SportsProf

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Thursday, October 22, 2009

The Phillies Have Done It Again!

Last year, the pre-post-season talk was all about Manny Ramirez's amazing dash through National League pitching (hitting almost .400), C.C. Sabathia's carrying the Brewers on his back, and the 100-year drought of the Cubs, who had the best record in the National League. Somehow, the Phillies were just another team, there, but with no special mojo according to the cognoscenti. In the post-season, much of the talk focused on the Tampa Bay Rays, with their great farm system and their exciting young lineup. Funny how the team that got the least attention going into the post-season ending up getting the most.

Because they did their talking on the field and didn't have to reply upon know-it-alls in the booth, on the internet or in the print media play the games for them.

This post-season took a similar path, although to be honest the Phillies deserved less attention going into the post-season this year. The reason -- they didn't hit well with men on base, their bullpen was beset with injuries, and their closer had a record more worthy of an about-to-be-released rookie-league baller than that of the team's most valuable player from the previous season. In comparison, the Cardinals had the one-two punch in their lineup of Albert Pujols and Matt Holliday, and two of the best three starters in the National League in Adam Wainwright and Chris Carpenter. The Dodgers boasted a strong lineup and one of the best bullpens in baseball, along with the best record (by a hair) in the National League. And the Colorado Rockies played at a clip of 35 games over .500 after mid-June.

And that was just in the National League. In the American League, the Yankees were bashing everyone, the Angels once again were a perennial stalwart, the Red Sox boast great pitching and the Twins were the comeback story, winning their division after being down 3 with 4 to play (the only comeback of that type ever to happen in Major League Baseball history).

But that's the beauty of the post-season -- those who go in as favorites can and frequently do emerge as also-rans. You'll read about the Phillies' triumph last night elsewhere. All I'll say on the subject is that those who are quick to anoint the New York Yankees as World Champions must understand that the Yankees locomotive must run through tough tracks in the Cradle of Liberty.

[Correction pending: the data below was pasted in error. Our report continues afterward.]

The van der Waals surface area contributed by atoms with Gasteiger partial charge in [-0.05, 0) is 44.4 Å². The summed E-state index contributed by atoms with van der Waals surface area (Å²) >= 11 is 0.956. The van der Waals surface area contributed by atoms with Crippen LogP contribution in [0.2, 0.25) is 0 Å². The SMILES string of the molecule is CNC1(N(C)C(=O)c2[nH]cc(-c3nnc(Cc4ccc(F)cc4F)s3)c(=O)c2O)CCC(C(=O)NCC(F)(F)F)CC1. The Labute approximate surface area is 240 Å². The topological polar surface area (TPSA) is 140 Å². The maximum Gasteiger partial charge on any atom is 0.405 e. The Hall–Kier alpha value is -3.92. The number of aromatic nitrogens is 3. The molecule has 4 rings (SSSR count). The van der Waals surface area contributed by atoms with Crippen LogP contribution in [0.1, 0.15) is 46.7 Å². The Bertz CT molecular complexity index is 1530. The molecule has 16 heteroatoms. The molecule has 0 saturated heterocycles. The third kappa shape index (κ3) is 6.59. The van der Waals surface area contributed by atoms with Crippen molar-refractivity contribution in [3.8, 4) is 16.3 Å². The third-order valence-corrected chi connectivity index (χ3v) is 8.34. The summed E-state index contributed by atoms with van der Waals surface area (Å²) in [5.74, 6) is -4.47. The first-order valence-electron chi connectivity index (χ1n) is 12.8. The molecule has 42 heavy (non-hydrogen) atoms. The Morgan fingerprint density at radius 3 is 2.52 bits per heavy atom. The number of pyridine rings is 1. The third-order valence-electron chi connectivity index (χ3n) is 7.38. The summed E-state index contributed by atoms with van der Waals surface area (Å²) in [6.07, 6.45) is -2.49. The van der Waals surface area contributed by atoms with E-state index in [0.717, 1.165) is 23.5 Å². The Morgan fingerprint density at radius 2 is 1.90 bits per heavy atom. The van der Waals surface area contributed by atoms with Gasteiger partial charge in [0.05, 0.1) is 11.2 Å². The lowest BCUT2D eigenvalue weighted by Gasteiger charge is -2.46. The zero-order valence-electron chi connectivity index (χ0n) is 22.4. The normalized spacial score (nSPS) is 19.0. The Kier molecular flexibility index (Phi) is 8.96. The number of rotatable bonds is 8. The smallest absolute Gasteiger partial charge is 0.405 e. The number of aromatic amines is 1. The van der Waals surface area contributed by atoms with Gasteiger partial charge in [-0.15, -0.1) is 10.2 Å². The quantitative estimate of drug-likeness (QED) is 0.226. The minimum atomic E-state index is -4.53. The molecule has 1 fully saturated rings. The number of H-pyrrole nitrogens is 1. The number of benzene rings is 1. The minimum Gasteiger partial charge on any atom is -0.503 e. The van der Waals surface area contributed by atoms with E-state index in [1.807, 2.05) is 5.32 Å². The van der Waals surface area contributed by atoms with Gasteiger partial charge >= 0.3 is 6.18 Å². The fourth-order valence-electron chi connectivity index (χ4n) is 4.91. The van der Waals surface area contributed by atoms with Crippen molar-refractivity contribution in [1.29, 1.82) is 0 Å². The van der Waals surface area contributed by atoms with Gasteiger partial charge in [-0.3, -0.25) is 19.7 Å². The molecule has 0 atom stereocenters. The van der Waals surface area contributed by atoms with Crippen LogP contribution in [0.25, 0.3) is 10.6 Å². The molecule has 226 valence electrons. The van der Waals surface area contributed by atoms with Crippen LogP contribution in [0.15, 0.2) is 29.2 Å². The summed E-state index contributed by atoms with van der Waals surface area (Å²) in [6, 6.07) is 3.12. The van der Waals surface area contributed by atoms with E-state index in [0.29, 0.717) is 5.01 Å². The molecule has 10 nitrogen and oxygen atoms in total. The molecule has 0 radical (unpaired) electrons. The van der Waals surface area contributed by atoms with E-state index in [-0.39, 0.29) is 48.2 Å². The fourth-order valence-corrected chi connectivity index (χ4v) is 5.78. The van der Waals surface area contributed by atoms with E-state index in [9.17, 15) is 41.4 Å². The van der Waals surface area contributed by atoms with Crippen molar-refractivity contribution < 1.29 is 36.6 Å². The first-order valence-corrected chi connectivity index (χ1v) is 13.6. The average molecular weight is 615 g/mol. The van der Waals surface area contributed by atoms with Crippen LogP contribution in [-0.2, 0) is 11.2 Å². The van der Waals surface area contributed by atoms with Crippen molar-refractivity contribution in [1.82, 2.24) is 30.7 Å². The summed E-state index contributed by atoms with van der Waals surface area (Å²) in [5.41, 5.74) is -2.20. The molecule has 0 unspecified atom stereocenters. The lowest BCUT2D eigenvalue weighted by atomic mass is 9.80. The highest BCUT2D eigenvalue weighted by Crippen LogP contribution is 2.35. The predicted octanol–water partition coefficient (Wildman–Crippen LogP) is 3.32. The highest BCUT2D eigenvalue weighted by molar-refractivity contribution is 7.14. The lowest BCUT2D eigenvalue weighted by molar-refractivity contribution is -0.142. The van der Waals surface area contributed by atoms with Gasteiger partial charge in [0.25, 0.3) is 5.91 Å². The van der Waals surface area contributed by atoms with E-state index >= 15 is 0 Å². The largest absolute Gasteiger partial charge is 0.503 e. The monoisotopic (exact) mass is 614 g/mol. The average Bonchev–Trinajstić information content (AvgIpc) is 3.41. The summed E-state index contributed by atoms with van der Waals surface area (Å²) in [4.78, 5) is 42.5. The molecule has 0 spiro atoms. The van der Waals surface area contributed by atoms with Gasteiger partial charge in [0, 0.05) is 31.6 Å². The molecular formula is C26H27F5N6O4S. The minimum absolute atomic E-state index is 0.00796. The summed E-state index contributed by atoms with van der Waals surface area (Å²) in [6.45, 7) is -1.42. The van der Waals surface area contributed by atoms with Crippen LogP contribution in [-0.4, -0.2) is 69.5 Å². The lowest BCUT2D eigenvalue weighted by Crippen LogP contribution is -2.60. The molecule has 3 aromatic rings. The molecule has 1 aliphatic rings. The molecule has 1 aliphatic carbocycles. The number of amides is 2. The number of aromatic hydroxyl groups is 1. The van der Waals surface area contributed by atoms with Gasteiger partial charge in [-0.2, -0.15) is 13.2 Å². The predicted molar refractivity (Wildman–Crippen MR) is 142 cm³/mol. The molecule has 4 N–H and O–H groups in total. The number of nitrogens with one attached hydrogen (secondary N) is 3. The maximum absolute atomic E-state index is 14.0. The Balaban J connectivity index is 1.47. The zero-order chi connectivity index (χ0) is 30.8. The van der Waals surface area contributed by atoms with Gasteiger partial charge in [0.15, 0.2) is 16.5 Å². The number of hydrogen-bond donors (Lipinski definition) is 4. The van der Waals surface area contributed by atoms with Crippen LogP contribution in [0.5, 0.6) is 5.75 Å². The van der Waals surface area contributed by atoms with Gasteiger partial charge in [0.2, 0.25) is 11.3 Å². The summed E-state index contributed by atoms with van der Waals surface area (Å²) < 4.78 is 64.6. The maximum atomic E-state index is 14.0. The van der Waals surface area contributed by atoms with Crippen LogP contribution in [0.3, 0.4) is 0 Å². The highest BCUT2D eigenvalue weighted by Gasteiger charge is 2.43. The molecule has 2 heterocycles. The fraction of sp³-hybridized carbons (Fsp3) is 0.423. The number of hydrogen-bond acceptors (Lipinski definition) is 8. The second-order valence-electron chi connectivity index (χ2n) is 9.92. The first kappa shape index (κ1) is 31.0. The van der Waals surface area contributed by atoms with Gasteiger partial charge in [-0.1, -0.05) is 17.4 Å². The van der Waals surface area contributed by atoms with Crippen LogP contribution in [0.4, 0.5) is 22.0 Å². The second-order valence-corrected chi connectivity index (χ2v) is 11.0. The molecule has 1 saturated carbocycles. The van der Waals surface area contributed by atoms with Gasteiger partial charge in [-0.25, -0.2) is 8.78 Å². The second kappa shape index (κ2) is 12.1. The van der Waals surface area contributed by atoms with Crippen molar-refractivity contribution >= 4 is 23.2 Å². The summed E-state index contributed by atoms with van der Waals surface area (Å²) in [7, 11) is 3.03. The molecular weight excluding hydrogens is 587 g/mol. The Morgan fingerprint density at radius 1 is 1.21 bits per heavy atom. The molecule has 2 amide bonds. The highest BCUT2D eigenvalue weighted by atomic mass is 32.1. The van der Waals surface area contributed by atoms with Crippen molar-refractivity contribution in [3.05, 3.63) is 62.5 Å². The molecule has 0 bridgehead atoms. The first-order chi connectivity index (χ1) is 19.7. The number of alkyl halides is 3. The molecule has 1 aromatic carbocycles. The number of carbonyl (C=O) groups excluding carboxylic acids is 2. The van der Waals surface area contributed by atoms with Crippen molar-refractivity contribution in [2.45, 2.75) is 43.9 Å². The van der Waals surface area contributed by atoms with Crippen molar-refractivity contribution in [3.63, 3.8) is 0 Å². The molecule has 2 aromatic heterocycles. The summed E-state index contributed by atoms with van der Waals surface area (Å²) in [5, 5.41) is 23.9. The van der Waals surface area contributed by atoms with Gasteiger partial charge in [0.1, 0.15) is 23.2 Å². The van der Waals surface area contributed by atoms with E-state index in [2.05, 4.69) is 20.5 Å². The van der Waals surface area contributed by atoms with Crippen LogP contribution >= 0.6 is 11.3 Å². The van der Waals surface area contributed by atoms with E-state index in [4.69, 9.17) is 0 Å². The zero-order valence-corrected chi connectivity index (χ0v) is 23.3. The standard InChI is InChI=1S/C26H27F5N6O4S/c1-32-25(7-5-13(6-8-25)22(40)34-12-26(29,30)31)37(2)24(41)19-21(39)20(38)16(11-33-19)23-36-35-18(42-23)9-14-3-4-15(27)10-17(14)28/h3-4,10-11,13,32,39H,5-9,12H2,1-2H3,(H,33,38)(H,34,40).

And recent history says that the Phillies don't believe a word of what people say or write about them.

Yes, Derek Jeter is an icon and future Hall of Famer, Alex Rodriguez is a great hitter, Jorge Posada has had a great career, Mark Teixeira is an awesome first baseman, C.C. Sabathia is a dominant pitcher and Mariano Rivera is the best closer of all time. I and all Phillies fans get all that. The Yankees are a great team, worthy of great respect. They have had a great season and deserve to be on the cusp of returning to the World Series for the first time in 8 years.

But the Phillies have a most formidable lineup. The names Rollins, Victorino, Utley, Howard, Werth and Ibanez scare everyone, and, if they don't, they should. Pedro Feliz led the team in the category of batting average with runners in scoring position, and Carlos Ruiz is one of the most dangerous .250 hitters in all of baseball. Their defense is outstanding, and in Cliff Lee they, too, have an ace. True, their bullpen has been beaten up and a question mark, and, yes, doubts remain about Brad Lidge despite his good post-season to date and his looking more relaxed now than any time all year. Cole Hamels has had a disappointing year, and Joe Blanton and J.A. Happ haven't pitched great in the post-season. In contrast, Pedro Martinez wowed everyone with his effort against the Dodgers.

On paper, the Yankees might just rate a slight edge -- at least according to the pundits that cover baseball 365 days a year. But at this time of the year "on paper" doesn't mean very much. The Phillies have taken the past two plus weeks to show that 100% of baseball life is all about showing up -- under the bright lights, on the big stage -- and playing the game to the very end. The team has a lot of pluck, a lot of patience, and a lot of fight in it. It will take a great team to beat them.

Sure, I'm a partisan, and, yes, I'm picking the Phillies. But my reasoning is quite simple: they're the defending champions, and, by definition, because they've returned, they are the team to beat.

2 Comments:

Anonymous Amy said...

I was rooting for the Dodgers, but Congratulations to the Phillies and I hope they win the world series.

1:31 PM  
Blogger SportsProf said...

It should be a good World Series. Both teams are tough, and both have vocal fan support.

5:26 PM  

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